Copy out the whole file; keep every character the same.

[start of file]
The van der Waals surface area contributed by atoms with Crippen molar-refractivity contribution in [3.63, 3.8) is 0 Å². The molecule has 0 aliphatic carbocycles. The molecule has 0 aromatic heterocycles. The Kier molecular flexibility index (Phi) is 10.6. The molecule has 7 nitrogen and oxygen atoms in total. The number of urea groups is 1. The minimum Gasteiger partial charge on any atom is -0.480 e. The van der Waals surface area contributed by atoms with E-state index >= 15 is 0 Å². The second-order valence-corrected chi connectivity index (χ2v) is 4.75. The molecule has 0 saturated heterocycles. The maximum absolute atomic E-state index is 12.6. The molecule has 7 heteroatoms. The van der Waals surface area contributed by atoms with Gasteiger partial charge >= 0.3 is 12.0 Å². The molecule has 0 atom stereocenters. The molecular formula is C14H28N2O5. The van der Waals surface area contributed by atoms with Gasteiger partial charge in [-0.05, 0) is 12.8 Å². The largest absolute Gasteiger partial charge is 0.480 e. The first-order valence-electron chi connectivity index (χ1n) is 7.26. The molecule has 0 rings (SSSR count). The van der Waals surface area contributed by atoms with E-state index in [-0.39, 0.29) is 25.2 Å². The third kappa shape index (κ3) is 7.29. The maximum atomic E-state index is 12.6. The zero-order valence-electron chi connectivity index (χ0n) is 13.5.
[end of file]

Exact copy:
The van der Waals surface area contributed by atoms with Crippen molar-refractivity contribution in [3.63, 3.8) is 0 Å². The molecule has 0 aliphatic carbocycles. The molecule has 0 aromatic heterocycles. The Kier molecular flexibility index (Phi) is 10.6. The molecule has 7 nitrogen and oxygen atoms in total. The number of urea groups is 1. The minimum Gasteiger partial charge on any atom is -0.480 e. The van der Waals surface area contributed by atoms with E-state index >= 15 is 0 Å². The second-order valence-corrected chi connectivity index (χ2v) is 4.75. The molecule has 0 saturated heterocycles. The maximum absolute atomic E-state index is 12.6. The molecule has 7 heteroatoms. The van der Waals surface area contributed by atoms with Gasteiger partial charge >= 0.3 is 12.0 Å². The molecule has 0 atom stereocenters. The molecular formula is C14H28N2O5. The van der Waals surface area contributed by atoms with Gasteiger partial charge in [-0.05, 0) is 12.8 Å². The largest absolute Gasteiger partial charge is 0.480 e. The first-order valence-electron chi connectivity index (χ1n) is 7.26. The molecule has 0 rings (SSSR count). The van der Waals surface area contributed by atoms with E-state index in [-0.39, 0.29) is 25.2 Å². The third kappa shape index (κ3) is 7.29. The maximum atomic E-state index is 12.6. The zero-order valence-electron chi connectivity index (χ0n) is 13.5.